Fair exhibits strong, concert attendance a bit low

Kaiely Yedinak, 9, of Wenatchee keeps hold of her horse, Prince, before the Horse Fitting and Showing event Friday at the North Central Washington District Fair. (Karen Larsen photo)


| By Karen Larsen |

Aug. 22-25 proved to be mild days for the North Central Washington District Fair in Waterville. It was not very hot and the wind did not pick up as in some years.

Most exhibits saw entries at or above average. The floral exhibit was one exception with numbers down, probably due to garden damage in the storm that occurred in the area Aug. 10-11. Terry Connors, the superintendent of the floral exhibit, said that the exhibit was down 115 entries from last year. She said that the entries that did make it were really good ones.

Sally McDowell, superintendent of baking, said that her exhibit had more youth entries this year, which made her happy. Janelle Bourton of horticulture said that she always enjoys the new varieties of vegetables that are exhibited each year. At the other end of the barn in the food preservation exhibit, Marla Madsen and June Craig missed Gert Snyder’s faithful entries.

Art and crafts exhibits were up. Betsy Graves, crafts superintendent, said that there were lots of people who came to view the exhibit throughout the fair days. Many children came more than once to see the crafts they had entered and to view other entries. Florence McCay, art superintendent, said that she had so many entries that it was difficult to find enough wall space. McCay was especially impressed with young exhibitors. “We just like the excitement. They’re so proud,” McCay said.

Steve Kaminoff, photography superintendent, said that entries were down a little from last year, but that the quality was very good. “We’re getting a lot more photographs and fewer snapshots,” Kaminoff said. This year there was a new category in photography: computer generated images. Kaminoff said that he is expecting this category to grow in future years.

Terri Matthews, who was helping Jill Thompsen in handicrafts, said that entry numbers were similar to last year, but that there was a different mix of items and that fine workmanship could be seen in the projects.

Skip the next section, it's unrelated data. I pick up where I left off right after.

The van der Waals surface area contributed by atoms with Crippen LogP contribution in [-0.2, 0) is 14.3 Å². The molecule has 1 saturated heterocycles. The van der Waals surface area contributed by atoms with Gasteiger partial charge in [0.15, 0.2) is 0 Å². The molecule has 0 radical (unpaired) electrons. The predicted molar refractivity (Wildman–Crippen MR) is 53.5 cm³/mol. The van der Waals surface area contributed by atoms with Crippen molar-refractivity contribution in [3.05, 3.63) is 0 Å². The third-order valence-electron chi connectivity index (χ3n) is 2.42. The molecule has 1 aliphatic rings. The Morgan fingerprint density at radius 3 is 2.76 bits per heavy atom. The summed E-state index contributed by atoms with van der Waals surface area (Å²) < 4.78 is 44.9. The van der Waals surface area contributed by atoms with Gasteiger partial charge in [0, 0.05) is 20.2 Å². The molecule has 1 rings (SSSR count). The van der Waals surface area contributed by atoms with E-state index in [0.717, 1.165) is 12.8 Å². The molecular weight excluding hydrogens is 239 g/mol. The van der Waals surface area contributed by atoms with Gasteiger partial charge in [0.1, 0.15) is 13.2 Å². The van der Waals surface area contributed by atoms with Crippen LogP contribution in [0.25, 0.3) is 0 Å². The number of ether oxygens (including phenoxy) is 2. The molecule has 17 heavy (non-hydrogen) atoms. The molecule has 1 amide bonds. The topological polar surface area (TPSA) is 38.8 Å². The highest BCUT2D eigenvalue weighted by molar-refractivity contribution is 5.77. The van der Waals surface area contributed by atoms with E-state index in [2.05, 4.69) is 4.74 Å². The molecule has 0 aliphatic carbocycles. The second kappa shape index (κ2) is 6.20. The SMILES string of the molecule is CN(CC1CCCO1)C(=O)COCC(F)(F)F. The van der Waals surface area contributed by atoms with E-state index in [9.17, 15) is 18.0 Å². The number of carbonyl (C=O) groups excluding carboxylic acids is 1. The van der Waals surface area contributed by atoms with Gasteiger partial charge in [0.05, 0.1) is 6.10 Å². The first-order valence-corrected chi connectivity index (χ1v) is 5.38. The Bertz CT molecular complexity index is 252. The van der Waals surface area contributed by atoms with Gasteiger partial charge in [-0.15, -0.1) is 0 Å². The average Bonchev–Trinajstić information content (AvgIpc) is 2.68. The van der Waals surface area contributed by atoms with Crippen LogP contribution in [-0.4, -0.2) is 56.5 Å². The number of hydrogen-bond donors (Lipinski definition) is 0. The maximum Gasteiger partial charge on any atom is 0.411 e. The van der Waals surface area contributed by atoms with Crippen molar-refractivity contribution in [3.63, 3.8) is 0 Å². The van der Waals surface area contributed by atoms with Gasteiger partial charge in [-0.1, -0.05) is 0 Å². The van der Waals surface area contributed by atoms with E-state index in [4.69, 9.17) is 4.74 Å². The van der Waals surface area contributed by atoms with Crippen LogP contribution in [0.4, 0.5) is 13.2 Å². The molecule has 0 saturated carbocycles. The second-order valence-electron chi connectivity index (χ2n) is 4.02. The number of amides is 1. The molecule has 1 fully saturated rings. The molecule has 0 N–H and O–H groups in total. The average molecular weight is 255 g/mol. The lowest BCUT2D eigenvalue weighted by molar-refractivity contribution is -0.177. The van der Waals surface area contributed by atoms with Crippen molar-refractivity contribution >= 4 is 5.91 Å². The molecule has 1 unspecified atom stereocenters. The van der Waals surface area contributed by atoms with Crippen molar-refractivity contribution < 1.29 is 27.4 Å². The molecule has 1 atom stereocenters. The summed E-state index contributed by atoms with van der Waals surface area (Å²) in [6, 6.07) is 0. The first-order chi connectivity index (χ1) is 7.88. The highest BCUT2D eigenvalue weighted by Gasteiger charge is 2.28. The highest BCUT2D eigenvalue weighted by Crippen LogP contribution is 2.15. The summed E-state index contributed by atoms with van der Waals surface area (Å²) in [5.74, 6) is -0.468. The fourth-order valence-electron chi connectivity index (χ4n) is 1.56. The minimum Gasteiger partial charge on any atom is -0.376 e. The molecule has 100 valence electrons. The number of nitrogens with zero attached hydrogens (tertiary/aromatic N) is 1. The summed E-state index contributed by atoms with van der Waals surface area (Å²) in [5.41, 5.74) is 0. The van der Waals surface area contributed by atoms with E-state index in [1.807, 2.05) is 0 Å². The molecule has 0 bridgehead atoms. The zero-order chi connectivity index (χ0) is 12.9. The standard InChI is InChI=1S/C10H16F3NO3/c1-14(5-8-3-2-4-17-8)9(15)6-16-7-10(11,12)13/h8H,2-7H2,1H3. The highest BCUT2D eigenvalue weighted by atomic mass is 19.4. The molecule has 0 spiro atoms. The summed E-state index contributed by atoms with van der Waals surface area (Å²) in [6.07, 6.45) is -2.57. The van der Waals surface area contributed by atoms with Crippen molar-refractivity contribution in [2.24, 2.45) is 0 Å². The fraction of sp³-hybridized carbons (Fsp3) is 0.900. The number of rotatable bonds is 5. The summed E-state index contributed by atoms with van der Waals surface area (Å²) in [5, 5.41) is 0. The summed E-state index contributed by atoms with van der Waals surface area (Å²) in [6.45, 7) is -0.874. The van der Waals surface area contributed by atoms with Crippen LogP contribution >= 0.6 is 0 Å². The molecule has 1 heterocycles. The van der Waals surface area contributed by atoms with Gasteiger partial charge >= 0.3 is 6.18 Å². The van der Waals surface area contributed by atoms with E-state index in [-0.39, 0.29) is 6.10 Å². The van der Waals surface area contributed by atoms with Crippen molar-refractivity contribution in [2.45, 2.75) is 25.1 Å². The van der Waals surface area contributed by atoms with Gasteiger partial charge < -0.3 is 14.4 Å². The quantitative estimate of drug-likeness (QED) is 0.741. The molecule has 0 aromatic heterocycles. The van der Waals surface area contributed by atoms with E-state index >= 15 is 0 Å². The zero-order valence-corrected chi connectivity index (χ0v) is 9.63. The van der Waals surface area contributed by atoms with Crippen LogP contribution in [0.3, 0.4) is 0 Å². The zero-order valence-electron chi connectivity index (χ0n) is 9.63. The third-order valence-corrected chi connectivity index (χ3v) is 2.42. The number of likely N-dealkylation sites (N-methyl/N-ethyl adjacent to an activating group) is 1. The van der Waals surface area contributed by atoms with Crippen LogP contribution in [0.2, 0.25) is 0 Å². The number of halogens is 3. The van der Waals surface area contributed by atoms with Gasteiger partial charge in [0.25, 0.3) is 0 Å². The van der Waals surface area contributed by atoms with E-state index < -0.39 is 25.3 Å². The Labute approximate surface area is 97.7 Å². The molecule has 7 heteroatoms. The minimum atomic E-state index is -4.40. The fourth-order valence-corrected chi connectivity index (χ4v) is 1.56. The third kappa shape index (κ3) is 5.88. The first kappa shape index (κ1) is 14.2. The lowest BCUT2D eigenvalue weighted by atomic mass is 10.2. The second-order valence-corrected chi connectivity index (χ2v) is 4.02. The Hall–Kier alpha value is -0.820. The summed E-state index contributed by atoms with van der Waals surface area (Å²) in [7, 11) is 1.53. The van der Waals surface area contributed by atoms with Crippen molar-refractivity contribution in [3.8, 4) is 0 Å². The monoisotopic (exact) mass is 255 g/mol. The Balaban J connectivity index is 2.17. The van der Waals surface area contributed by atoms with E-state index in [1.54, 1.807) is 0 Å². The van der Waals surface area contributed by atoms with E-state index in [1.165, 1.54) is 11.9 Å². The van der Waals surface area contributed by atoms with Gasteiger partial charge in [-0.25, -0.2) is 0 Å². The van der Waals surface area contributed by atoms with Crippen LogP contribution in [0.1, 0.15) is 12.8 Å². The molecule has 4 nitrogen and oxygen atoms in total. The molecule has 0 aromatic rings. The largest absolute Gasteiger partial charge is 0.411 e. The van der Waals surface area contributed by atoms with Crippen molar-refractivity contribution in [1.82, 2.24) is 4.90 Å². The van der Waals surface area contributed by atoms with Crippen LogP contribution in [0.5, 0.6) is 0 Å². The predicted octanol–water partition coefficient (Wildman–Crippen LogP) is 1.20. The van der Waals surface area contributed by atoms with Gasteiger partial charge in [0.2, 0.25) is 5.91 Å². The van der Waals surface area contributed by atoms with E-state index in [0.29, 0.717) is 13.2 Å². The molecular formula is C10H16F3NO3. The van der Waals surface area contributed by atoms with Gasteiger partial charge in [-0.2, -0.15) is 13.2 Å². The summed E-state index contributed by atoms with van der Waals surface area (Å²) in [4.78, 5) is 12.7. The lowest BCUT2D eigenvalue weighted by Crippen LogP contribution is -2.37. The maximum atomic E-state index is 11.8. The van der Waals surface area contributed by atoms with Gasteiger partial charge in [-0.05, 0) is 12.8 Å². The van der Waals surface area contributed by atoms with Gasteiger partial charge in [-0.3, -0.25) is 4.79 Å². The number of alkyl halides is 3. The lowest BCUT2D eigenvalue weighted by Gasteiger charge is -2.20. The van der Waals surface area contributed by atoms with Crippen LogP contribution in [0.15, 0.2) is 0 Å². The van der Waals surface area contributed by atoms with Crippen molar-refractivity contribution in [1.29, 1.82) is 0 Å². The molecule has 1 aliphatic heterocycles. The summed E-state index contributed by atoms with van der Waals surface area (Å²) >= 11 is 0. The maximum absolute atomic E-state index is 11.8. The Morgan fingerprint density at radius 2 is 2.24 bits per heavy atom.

At the petting zoo, named Barnyard Buddies and Country Extras, there was the normal flow of animal loving children and adults. A pair of Shetland sheep provided a new and somewhat unusual attraction. “People really enjoyed those,” said Debra Schneider, who helps organize the barn each year. Every animal that was raffled off found a home and the raffle was able to cover expenses so there will be money available to buy new baby animals next year. “The people who got something were very pleased,” Schneider said.

As usual, lots of 4-H, FFA, and independent animal owners entered horses, cattle, sheep, goats, pigs, dogs, rabbits and chickens in the fair and took part in the various shows held throughout the days of the fair. The livestock auction was “fantastic” according to fair Manager Bob Brown. He said that about 180 animals were auctioned but he does not have numbers as to how much money the children earned.

Brown said that he feels all the entertainers did a good job, but the audience was down from what he would like. He said that one entertainer that was particularly popular was Chainsaw Jack, who carved logs on the lawn Saturday and Sunday mornings. People seemed to enjoy watching him work and the fair was left with a carved bench, a bear, a moose and a wolf. It is not decided yet what will be done with these, though some could be auctioned off at the Crab Feed.

Brown said that he was concerned by the low numbers at the Love and Theft concert Friday night. He said that it costs $30,000-$50,000 to bring in a well-known act. “Unless you fill every bleacher seat that is out there, it is pretty tough to make money,” Brown said. “If you’re not making money it starts to come to the point of should you still have a concert?”

Brown said that he felt that Cascade Amusements, the new carnival company, did a very good job. He said they were friendly, prompt and clean and that they provided good entertainment. “They were just good people to deal with. We’ve already talked about them coming back again next year,” Brown said.

Brown said that Saturday’s Big Bend Roundup filled the grandstand to an extent that he had not seen in years. He said that Sunday was also a good day for the rodeo and races.

Brown said that as of Aug. 27 he and his staff had still been too busy putting things away and cleaning up to take a look at ticket sales or proceeds, but he feels that attendance was good overall.

Brown wanted to thank all those who volunteered before and during the fair.